I was going to just comment on tenshi's answer, but then I decided to expand it into an alternate approach. Note that if you use `map`

on a strict Traversable, then the entire list will be mapped *before* any finding occurs. That means you will end up performing a little extra work.

You could instead just use a find:

```
def findResult[A, B](t: Traversable[Function1[A, B]], value: A, p: B => Boolean) =
t find (fn => p(fn(value)))
```

This will instead return the *function* that satisfies the predicate `p`

for `value`

. If you instead need the result, you need only apply the function to the value again (assuming the function is referentially transparent). This, of course, will therefore perform a little extra work, but is likely to be slightly less extra work than tenshi's technique. Note that the technique you came up with yourself performs *no* extra work.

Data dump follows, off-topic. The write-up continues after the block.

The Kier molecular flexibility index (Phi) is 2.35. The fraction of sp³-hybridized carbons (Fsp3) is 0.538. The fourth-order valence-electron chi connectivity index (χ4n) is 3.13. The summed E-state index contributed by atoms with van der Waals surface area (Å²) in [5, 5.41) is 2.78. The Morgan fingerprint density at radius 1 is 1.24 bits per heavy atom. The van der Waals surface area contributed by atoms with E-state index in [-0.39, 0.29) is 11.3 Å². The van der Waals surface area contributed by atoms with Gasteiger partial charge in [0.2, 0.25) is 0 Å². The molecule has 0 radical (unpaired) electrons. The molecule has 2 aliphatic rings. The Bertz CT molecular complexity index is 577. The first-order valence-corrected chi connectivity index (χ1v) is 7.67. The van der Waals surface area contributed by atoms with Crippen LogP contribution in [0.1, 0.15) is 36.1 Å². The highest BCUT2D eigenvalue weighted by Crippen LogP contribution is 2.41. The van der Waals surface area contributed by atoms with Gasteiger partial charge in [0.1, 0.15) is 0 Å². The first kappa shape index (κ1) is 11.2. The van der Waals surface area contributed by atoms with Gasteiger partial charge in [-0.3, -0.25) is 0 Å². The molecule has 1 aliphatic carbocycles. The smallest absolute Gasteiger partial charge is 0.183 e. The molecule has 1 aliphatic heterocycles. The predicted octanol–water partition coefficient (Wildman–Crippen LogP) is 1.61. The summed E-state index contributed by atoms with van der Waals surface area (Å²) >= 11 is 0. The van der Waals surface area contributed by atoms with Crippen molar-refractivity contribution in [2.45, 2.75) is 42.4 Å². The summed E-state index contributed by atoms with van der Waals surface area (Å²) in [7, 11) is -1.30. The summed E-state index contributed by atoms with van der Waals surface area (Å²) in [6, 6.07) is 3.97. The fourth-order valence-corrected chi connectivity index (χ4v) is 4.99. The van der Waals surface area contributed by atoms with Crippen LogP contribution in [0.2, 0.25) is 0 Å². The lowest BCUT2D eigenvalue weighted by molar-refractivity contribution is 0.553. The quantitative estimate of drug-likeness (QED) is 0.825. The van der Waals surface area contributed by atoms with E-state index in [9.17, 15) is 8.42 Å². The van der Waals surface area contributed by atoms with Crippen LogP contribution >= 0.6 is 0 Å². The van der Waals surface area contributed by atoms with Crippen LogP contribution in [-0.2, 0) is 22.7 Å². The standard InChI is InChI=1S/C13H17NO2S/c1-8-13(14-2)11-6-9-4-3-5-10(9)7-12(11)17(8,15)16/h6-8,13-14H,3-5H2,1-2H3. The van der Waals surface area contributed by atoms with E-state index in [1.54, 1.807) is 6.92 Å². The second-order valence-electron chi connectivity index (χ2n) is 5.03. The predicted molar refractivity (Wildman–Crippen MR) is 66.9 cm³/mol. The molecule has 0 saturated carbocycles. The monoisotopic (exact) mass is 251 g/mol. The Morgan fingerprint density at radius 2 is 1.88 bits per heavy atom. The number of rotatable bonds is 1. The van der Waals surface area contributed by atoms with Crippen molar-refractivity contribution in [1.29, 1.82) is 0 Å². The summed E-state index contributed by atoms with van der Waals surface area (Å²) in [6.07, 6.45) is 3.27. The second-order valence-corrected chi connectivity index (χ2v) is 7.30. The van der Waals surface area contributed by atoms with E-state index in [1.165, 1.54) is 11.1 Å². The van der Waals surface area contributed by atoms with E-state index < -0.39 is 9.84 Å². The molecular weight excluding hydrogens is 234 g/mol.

[update] If you *really* don't want to perform *any* extra work, then you should use a collection view. I had to look this up, but I think I've got a handle on it. Now, stealing tenshi's code outright and adding `.view`

, here's some copypasta from my interactive session:

```
def f1(x: Int): Int = { println("f1"); x }
f1: (x: Int)Int
def f2(x: Int): Int = { println("f2"); x+1 }
f2: (x: Int)Int
def f3(x: Int): Int = { println("f3"); x+2 }
f3: (x: Int)Int
val fs = List(f1 _, f2 _, f3 _)
fs: List[(Int) => Int] = List(, , )
(fs.view map (f => f(1))) find (_ == 2)
f1
f2
res8: Option[Int] = Some(2)
```

As you can see, f1 and f2 executed, but not f3. This is because once the result of `f2(1)`

was found to be `== 2`

, the `find`

function was able to stop. That's part of the magic of views: lazy mapping. In fact, the `map`

and `find`

operations are fused together thanks to views! Or so I'm told.

```
def findResult[A, B](t: Traversable[Function1[A, B]], value: A, p: B => Boolean) =
t.view map (f => f(value)) find p
def even(x: Int) = x % 2 == 0
findResult(fs, 1, even)
f1
f2
res13: Option[Int] = Some(2)
```

So there you have it. One gem I found in the documentation I linked above was this:

[As of Scala 2.8] All collections except streams and views are strict. The only way to go from a strict to a lazy collection is via the `view`

method. The only way to go back is via `force`

.